Putin pulled the trigger…

  |   Geopolitics, Macro

Russia’s Putin launched an unprovoked military invasion into the Ukraine on February 24th 2022. Up to that point Putin had three strategic options to deal with the self-inflicted situation in the Ukraine: to de-escalate, to muddle-through or to attack. 

I had assigned a low probability to a full scale military attack, as I thought Putin would be a calculated risk taker and act at least to some extent rational. 

Below you will find my ten key takeaways on the current situation: 

Putin and his Regime Turned into War Criminals

This is Putin’s war against an independent, peaceful and democratic neighboring country, the Ukraine, but also against all multilateral institutions and rules, free and democratic societies and humanistic values. 

Putin has been a ruthless autocrat, now turning into a war criminal, as is his regime’s inner circle. Anyone who benefits, hides behind neutrality or shows any understanding of Putin’s motivations and actions is complicit. 

History is not kind to dictators. History teaches us that in war there is no middle ground and this war is of geopolitical importance – it is a battle between autocracy and democracy. 

Historic Reversal in Europe

The direct consequence of Putin’s war is a historic reversal, a ‘Zeitenwende’ in post WW ll and post Cold War Europe. There can be no doubt that democracies must prevail against autocracies. 

Putin and his regime will pay a very heavy price for their scrupulous acts and for their strategic miscalculations. It is only a matter of time until Russia will find itself at the losing end of this conflict.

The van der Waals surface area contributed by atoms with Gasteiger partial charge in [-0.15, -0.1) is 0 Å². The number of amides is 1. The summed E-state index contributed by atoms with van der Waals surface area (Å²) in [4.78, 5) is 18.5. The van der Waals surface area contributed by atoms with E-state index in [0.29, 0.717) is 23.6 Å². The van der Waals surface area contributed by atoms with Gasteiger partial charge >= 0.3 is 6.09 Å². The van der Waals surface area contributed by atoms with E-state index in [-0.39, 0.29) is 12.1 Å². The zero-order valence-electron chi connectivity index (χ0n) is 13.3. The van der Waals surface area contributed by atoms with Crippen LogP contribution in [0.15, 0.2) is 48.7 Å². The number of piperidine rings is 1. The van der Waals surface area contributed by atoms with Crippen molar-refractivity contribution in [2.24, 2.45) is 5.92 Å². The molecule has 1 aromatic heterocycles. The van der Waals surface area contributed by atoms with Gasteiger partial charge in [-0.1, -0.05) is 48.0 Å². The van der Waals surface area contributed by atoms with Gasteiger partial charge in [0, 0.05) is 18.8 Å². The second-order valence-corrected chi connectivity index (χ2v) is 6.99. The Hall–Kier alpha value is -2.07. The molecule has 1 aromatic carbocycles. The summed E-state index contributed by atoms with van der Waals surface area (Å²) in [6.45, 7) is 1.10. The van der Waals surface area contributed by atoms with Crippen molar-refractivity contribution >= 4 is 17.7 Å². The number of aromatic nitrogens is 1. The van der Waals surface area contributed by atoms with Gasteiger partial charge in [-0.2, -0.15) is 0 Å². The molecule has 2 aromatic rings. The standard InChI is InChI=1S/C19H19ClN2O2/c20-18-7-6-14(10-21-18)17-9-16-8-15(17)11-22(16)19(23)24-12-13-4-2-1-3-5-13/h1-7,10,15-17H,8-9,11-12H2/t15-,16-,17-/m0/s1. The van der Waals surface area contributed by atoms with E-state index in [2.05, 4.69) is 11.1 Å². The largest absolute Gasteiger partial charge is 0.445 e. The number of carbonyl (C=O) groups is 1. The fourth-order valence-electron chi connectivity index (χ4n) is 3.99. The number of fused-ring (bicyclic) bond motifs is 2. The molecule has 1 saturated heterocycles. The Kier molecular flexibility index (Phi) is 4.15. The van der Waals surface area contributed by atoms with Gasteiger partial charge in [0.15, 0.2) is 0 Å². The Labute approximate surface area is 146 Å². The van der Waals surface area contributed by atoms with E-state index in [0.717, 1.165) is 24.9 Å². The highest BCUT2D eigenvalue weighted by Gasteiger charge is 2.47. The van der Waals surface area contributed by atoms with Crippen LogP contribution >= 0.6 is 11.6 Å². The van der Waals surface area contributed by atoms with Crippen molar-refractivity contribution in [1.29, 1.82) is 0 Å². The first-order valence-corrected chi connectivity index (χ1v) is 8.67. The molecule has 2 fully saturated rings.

A Cornered Putin is ever more Irrational

Unfortunately, we now have to be prepared that Putin goes from a mental state detached from realities to utter desperation once he realizes that he is on the losing end – militarily, politically and economically. 

We expect him to double down until stopped by his inner circle and/or a criminal court of war. 

Paying the Price for Appeasement

Europe had to painfully realize, yet again, that it was wrong to appease dictators. In particular, neglecting to secure and maintain adequate military forces, as well as relying on Europe’s energy dependence from Russia have been costly geopolitical mistakes, especially for Germany. 

Full Support for the Ukraine

The Ukraine deserves full international support, including humanitarian, economic, financial, political and military aid. Russia, on the other hand has to be isolated and sanctioned. In a second phase, Europe needs to significantly strengthen its military capabilities and capacities while securing energy independence from Russia. 

Putin’s Military Miscalculations

Undoubtedly, Russia’s armed forces are superior in weaponry and in sheer numbers. However, Putin’s plan to occupy the Ukraine with a ‘Blitzkrieg’-type strategy – take out the government, claim victory and go home is naive and seriously unrealistic. 

As an attacker, you first need to deploy the elements of surprise, speed and overwhelming force in troops, tanks, artillery and air support. Then you should encounter an inferior and defeatist opponent. However, patriotic and brave Ukrainians are putting up formidable resistance, strong leadership and fighting spirit.